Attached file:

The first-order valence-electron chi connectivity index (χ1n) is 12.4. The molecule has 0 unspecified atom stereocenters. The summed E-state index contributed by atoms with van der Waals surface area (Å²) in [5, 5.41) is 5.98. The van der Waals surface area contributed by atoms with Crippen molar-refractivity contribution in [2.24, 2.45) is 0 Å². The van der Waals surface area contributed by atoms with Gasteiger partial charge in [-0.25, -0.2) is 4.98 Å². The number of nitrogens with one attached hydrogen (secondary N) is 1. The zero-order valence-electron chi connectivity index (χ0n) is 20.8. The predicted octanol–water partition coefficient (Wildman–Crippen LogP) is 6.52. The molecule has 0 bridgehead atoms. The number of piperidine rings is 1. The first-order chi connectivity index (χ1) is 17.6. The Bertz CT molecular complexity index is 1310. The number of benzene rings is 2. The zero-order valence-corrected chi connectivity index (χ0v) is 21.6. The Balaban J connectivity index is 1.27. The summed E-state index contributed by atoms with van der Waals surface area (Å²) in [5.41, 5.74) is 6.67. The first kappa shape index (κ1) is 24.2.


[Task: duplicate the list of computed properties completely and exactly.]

The first-order valence-electron chi connectivity index (χ1n) is 12.4. The molecule has 0 unspecified atom stereocenters. The summed E-state index contributed by atoms with van der Waals surface area (Å²) in [5, 5.41) is 5.98. The van der Waals surface area contributed by atoms with Crippen molar-refractivity contribution in [2.24, 2.45) is 0 Å². The van der Waals surface area contributed by atoms with Gasteiger partial charge in [-0.25, -0.2) is 4.98 Å². The number of nitrogens with one attached hydrogen (secondary N) is 1. The zero-order valence-electron chi connectivity index (χ0n) is 20.8. The predicted octanol–water partition coefficient (Wildman–Crippen LogP) is 6.52. The molecule has 0 bridgehead atoms. The number of piperidine rings is 1. The first-order chi connectivity index (χ1) is 17.6. The Bertz CT molecular complexity index is 1310. The number of benzene rings is 2. The zero-order valence-corrected chi connectivity index (χ0v) is 21.6. The Balaban J connectivity index is 1.27. The summed E-state index contributed by atoms with van der Waals surface area (Å²) in [5.41, 5.74) is 6.67. The first kappa shape index (κ1) is 24.2.